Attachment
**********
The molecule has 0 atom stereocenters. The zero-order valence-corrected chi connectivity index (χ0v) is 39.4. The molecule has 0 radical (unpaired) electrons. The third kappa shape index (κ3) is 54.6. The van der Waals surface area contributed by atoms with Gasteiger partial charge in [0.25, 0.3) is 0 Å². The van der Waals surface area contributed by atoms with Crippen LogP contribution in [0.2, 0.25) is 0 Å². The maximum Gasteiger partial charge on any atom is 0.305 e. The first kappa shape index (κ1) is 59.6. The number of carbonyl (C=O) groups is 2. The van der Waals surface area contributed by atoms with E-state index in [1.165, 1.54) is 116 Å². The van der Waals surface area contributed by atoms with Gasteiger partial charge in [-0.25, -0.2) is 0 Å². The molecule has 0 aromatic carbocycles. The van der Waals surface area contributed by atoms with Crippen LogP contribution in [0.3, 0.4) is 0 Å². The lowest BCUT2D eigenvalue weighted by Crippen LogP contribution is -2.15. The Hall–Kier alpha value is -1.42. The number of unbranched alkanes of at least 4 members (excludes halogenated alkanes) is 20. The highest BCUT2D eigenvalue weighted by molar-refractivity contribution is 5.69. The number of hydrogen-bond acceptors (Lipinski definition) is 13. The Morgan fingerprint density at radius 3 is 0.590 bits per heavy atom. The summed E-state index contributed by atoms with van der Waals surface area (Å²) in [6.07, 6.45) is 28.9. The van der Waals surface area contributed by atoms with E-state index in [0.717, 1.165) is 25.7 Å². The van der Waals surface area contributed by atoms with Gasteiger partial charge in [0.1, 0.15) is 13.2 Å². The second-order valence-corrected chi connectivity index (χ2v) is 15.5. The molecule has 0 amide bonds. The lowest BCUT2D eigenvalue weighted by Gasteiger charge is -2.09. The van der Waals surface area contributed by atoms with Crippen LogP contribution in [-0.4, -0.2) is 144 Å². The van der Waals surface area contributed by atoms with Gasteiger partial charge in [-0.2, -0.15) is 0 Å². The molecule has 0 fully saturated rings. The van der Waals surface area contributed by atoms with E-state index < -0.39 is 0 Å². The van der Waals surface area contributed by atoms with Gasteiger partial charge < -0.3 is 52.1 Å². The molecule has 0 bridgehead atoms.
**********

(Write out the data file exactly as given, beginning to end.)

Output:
The molecule has 0 atom stereocenters. The zero-order valence-corrected chi connectivity index (χ0v) is 39.4. The molecule has 0 radical (unpaired) electrons. The third kappa shape index (κ3) is 54.6. The van der Waals surface area contributed by atoms with Gasteiger partial charge in [0.25, 0.3) is 0 Å². The van der Waals surface area contributed by atoms with Crippen LogP contribution in [0.2, 0.25) is 0 Å². The maximum Gasteiger partial charge on any atom is 0.305 e. The first kappa shape index (κ1) is 59.6. The number of carbonyl (C=O) groups is 2. The van der Waals surface area contributed by atoms with E-state index in [1.165, 1.54) is 116 Å². The van der Waals surface area contributed by atoms with Gasteiger partial charge in [-0.25, -0.2) is 0 Å². The molecule has 0 aromatic carbocycles. The van der Waals surface area contributed by atoms with Crippen LogP contribution in [0.3, 0.4) is 0 Å². The lowest BCUT2D eigenvalue weighted by Crippen LogP contribution is -2.15. The Hall–Kier alpha value is -1.42. The number of unbranched alkanes of at least 4 members (excludes halogenated alkanes) is 20. The highest BCUT2D eigenvalue weighted by molar-refractivity contribution is 5.69. The number of hydrogen-bond acceptors (Lipinski definition) is 13. The Morgan fingerprint density at radius 3 is 0.590 bits per heavy atom. The summed E-state index contributed by atoms with van der Waals surface area (Å²) in [6.07, 6.45) is 28.9. The van der Waals surface area contributed by atoms with E-state index in [0.717, 1.165) is 25.7 Å². The van der Waals surface area contributed by atoms with Gasteiger partial charge in [0.1, 0.15) is 13.2 Å². The second-order valence-corrected chi connectivity index (χ2v) is 15.5. The molecule has 0 amide bonds. The lowest BCUT2D eigenvalue weighted by Gasteiger charge is -2.09. The van der Waals surface area contributed by atoms with Crippen LogP contribution in [-0.4, -0.2) is 144 Å². The van der Waals surface area contributed by atoms with Gasteiger partial charge in [-0.2, -0.15) is 0 Å². The molecule has 0 fully saturated rings. The van der Waals surface area contributed by atoms with E-state index < -0.39 is 0 Å². The van der Waals surface area contributed by atoms with Gasteiger partial charge < -0.3 is 52.1 Å². The molecule has 0 bridgehead atoms.